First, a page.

Kristina Guerrero and Brandon Sylvester enjoyed having their dog Dunkan along on their skiing and camping outings, but packing for the 60-pound pooch to accommodate Ziploc bags of dry petfood was another matter. That's what initially got Guerrero thinking about convenience and dog food. “It was something I wanted,” said Guerrero. “I was like, ‘why don’t we have this for our dog?’ I mean, we take him everywhere.” In short order, TurboPup, and a whole new petfood category—complete on-the-go meal bars for dogs—was born.
Guerrero and her husband, Sylvester, are pet parents to two dogs, Dunkan and Oden. "They both have a lot of energy, but it’s that energy that makes them the perfect outdoor companions," explains Guerrero. In fact, it was on a long hike in the great outdoors when Dunkan first provided Guerrero with some inspiration. “We got to the top of the mountain and we started eating our own Power Bars,” said Guerrero. “He looked at us with that face of ‘where’s mine?’” Guerrero graduated from the US Air Force Academy and flew C-130 transport planes during three deployments to Iraq and Afghanistan, as well as on missions in Africa. She was studying to be an occupational therapist when the idea of a meal bar for dogs kept stirring in her mind.
Realizing there was nothing like a meal-replacement concept for dogs available on store shelves, Guerrero and Sylvester decided to make their own. With her husband’s experience as a food scientist for The Dannon Co., Guerrero came up with the first TurboPup product—a pocket-sized, bacon-flavored energy bar-like meal for dogs on the go. “These are basically Power Bars for dogs,” explains Guerrero. “So what it is, is a complete meal. Whenever you take your dog on the trail or go camping with them, all you need to take is this.”
Feeding the bars to their own dogs only provides extra incentive to make sure the products are good for pets, with high-quality ingredients and a complete nutrition profile. It took Guerrero and Sylvester about a year and a half after founding the company in July 2011 to create the kind of food their dogs liked best.
In March 2012, they wrapped up the recipe for the bacon-flavored bar, and by late April were competing in Count Me In, a Virginia nonprofit that helps accelerate women-owned microbusinesses. Guerrero won US$1,000 and nine months of coaching from established entrepreneurs. In 2014 they launched sleek new packaging and now offer the grain-free bars in Bacon and Peanut Butter. With an initial seed funding budget of less than US$30,000, TurboPup now has national distribution—they signed with Backcountry K-9 distribution in 2013—and sales of well over 100,000 bars.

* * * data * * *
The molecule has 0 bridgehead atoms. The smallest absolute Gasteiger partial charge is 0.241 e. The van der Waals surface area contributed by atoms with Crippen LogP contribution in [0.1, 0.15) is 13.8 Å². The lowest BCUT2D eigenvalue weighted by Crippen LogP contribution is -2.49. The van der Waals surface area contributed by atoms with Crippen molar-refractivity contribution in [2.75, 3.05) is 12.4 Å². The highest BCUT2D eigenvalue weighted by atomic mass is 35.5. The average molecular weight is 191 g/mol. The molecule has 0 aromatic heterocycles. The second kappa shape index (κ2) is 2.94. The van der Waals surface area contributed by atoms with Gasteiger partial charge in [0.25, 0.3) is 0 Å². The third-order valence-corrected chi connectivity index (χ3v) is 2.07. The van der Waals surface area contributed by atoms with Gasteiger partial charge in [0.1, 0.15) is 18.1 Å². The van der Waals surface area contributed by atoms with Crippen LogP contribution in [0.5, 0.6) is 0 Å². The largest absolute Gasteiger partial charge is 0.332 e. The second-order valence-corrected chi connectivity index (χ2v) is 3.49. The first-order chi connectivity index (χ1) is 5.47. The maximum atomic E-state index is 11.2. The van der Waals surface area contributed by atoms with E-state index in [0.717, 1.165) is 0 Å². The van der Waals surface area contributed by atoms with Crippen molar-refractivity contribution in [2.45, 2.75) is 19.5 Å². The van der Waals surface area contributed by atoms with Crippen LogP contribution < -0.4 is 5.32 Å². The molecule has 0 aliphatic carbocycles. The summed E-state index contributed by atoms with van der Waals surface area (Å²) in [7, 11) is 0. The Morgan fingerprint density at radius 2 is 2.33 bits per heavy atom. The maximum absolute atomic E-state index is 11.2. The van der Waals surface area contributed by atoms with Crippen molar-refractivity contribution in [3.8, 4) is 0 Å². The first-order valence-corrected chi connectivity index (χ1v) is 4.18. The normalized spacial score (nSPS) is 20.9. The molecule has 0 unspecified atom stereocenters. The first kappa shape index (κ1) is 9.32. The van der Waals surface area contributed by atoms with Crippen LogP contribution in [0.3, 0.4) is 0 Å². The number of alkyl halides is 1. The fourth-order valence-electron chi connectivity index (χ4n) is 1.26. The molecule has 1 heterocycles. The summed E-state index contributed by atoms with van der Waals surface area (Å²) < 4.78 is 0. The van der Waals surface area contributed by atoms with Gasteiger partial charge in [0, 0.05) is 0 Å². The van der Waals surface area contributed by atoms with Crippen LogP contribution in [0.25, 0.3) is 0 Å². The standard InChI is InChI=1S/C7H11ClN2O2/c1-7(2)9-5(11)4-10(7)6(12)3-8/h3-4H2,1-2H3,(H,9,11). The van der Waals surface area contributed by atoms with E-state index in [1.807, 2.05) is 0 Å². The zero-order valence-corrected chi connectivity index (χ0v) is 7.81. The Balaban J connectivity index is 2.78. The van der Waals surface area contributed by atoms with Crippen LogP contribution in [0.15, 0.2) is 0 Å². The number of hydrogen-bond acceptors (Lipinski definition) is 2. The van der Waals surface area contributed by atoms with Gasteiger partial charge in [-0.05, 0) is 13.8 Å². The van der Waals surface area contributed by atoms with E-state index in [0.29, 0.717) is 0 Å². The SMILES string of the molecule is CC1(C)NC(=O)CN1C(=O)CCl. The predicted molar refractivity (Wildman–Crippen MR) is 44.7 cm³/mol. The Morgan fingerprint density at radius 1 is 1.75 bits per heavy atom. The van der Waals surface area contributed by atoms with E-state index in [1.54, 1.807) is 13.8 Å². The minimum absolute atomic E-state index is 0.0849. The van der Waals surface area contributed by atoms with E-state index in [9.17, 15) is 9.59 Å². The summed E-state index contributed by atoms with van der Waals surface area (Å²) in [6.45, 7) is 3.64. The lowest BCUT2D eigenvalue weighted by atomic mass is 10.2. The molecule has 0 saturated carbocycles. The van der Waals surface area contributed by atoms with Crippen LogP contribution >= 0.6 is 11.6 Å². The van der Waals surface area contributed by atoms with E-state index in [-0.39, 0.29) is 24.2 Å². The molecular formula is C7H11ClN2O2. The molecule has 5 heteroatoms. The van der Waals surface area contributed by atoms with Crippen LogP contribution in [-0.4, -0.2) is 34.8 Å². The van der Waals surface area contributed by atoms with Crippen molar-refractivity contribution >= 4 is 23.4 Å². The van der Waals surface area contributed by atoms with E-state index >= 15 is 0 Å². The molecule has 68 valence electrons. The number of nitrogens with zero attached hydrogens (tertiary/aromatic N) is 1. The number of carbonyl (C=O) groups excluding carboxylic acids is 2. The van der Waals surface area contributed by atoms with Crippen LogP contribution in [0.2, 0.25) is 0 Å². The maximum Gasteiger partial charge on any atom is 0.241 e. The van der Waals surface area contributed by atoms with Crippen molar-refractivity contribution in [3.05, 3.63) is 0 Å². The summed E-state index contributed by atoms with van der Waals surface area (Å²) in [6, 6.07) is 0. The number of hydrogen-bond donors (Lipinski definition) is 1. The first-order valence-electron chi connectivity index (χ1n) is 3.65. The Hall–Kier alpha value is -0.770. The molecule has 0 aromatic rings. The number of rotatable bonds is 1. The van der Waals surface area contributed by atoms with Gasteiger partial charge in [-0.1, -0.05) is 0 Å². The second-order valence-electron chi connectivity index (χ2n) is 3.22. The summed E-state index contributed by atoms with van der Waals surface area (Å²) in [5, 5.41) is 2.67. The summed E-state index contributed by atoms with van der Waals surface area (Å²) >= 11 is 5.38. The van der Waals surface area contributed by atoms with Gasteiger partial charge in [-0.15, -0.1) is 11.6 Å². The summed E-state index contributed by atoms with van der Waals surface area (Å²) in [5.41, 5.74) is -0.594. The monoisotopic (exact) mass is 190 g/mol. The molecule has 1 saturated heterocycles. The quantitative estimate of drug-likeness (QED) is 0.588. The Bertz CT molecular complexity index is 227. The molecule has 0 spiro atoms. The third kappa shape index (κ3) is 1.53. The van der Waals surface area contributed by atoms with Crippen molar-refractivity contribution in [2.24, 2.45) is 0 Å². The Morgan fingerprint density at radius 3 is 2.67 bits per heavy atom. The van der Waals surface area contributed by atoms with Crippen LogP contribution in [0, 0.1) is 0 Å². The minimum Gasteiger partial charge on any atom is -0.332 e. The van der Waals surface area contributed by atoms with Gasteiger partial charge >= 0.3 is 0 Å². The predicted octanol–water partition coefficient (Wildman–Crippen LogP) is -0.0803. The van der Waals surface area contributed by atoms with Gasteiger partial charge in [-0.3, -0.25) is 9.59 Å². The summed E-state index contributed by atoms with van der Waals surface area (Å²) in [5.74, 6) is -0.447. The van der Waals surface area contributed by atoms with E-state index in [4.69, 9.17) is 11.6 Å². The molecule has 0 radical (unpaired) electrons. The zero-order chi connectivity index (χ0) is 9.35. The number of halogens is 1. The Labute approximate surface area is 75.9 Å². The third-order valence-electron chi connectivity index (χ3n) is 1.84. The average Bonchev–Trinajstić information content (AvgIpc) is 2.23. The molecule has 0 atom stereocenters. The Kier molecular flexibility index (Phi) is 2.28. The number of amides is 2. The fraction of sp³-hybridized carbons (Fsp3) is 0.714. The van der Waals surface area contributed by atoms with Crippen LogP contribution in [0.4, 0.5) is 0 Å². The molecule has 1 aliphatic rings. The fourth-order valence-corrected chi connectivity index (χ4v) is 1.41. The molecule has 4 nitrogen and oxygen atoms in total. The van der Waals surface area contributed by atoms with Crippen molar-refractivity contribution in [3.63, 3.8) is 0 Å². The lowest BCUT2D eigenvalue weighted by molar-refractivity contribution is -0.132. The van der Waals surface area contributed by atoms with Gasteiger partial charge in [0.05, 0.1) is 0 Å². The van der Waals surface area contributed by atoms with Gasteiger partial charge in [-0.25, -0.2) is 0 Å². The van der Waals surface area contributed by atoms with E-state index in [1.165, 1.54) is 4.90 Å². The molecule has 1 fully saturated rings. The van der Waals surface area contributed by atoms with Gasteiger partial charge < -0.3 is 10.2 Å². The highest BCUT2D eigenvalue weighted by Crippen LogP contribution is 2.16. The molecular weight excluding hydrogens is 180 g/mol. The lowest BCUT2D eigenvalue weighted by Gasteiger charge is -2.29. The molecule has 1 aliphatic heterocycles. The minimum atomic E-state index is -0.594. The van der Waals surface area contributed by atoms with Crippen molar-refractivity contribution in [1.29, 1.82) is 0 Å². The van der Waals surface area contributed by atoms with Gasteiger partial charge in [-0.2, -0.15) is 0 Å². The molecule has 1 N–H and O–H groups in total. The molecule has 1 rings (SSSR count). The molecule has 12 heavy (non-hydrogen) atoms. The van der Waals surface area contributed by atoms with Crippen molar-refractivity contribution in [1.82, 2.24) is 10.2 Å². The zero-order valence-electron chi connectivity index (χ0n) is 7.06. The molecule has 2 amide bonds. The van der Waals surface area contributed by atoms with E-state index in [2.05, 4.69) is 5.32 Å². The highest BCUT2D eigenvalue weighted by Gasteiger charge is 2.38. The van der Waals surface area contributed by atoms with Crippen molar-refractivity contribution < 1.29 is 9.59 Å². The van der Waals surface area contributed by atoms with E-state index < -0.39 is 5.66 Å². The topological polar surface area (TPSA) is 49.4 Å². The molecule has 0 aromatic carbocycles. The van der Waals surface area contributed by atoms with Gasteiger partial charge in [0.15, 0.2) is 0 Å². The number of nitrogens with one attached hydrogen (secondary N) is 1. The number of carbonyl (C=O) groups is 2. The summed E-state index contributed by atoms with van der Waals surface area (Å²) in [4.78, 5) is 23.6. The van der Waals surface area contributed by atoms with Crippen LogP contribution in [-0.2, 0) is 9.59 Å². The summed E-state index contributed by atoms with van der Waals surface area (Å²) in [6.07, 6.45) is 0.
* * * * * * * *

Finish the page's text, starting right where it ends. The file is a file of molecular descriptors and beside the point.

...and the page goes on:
Initially, Guerrero and Sylvester believed their audience would be active, outdoor enthusiasts such as themselves who might want to carry TurboPup bars on a long hike or short camping trip. "So far, we've found out that a lot of women are buying the bar, and people who take their dogs out for morning walks," Guerrero said.
According to the company, an 80- to 100-pound dog would need four servings of the complete meal bar over the course of a day. TurboPup bars exceeds the standards set by the Association of American Feed Control Officials and has added vitamins, minerals and omega-3s, they claim. The bars are also 100% grain-free, made from all-natural, American-sourced ingredients and are interchangeable with regular dog food since they are safe for sensitive stomachs, says TurboPup. Five percent of the company's profits are also donated to organizations supporting veteran and canine causes, and just this year TurboPup became the official dog food of the National Association for Search and Rescue.
"Our company's vision is to promote outdoor adventure between pup and person," says Guerrero. "We are committed to representing socially responsible entrepreneurship. As a company, we believe we are all connected and make every effort to ensure product excellence."